Friday, August 15, 2008

Happy Liberation Day for all Koreans out there.


  1. What's so proud about getting taken over by another country and then being liberated by another (at least indirectly) anyway? Two of our five "national celebration days" are days that refer to the Japanese occupation (8.15 and 3.1), which seems kinda dumb. And between the two, shouldn't Samiljeol be the "real" occasion for remembering and celebrating independence? I say get rid of 8.15 as a "national celebration day", and instead make Hangeulnal a holiday.

  2. Jeonuchi,

    With all due respect, if we followed your logic, then the U.S. should not celebrate the Independence Day because our forefathers could not have achieved independence without the French. Not too sure what to make of your cynicism.

  3. Not sure what exactly is the complaint (do you really not want to celebrate freedom, however you got it?) but at least with me, pride, or being proud of some accomplishment, is the last word I would use to describe the feeling I have on gwangbokjeol.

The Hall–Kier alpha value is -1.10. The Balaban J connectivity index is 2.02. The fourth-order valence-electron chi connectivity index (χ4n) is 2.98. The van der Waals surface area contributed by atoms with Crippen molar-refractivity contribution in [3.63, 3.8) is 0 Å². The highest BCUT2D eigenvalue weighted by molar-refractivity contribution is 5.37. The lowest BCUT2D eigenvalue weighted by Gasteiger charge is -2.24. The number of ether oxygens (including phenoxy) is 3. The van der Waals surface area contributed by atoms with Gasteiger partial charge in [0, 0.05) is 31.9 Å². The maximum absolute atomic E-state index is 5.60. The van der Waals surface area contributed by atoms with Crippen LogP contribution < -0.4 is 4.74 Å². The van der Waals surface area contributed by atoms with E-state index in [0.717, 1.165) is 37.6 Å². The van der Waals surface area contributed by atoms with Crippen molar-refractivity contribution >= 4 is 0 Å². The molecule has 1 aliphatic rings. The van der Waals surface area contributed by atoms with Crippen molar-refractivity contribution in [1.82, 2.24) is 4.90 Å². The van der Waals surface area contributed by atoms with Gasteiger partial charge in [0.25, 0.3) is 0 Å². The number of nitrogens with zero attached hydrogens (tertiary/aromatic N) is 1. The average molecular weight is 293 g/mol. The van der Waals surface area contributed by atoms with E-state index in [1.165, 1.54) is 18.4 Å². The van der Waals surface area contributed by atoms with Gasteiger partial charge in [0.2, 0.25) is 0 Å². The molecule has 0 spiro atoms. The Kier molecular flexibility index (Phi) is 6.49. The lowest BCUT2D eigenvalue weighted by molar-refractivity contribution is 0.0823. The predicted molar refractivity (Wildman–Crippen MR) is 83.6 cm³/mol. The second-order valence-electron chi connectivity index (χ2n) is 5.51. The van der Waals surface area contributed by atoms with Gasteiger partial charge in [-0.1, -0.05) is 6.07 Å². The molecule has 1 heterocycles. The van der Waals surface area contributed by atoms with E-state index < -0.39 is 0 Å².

4. Nope. If we "followed my logic," July 4 should exactly be the day to celebrate because that was when the Americans "declared" their independence (actual fighting against the Brits lasted until March 1783 or so), kinda like how Koreans "declared" their independence at Samiljeol (Mar 1), which I advocated as a national celebration day.

    Let me reiterate: we have "4,500 years" of history, and two out of our five national celebration days essentially refer to the same issue (independence from 20th century Japanese colonial rule)? Maybe it was important to celebrate both days at the time the holidays were set (1949), but now it looks kinda redundant, no?

  5. I'm with you on this one, jeonuchi(your name reminds me of Maruchi & Arachi).

    8.15 almost seems like an "in your face" day.

  6. jeonuchi,

    The Korean feels where you are coming from. But the Korean thinks the day is worth celebrating, although for a different reason. 8/15 is not just the day when Korea was liberated; it was also the day when modern Republic of Korea was born. That's definitely worth celebrating.


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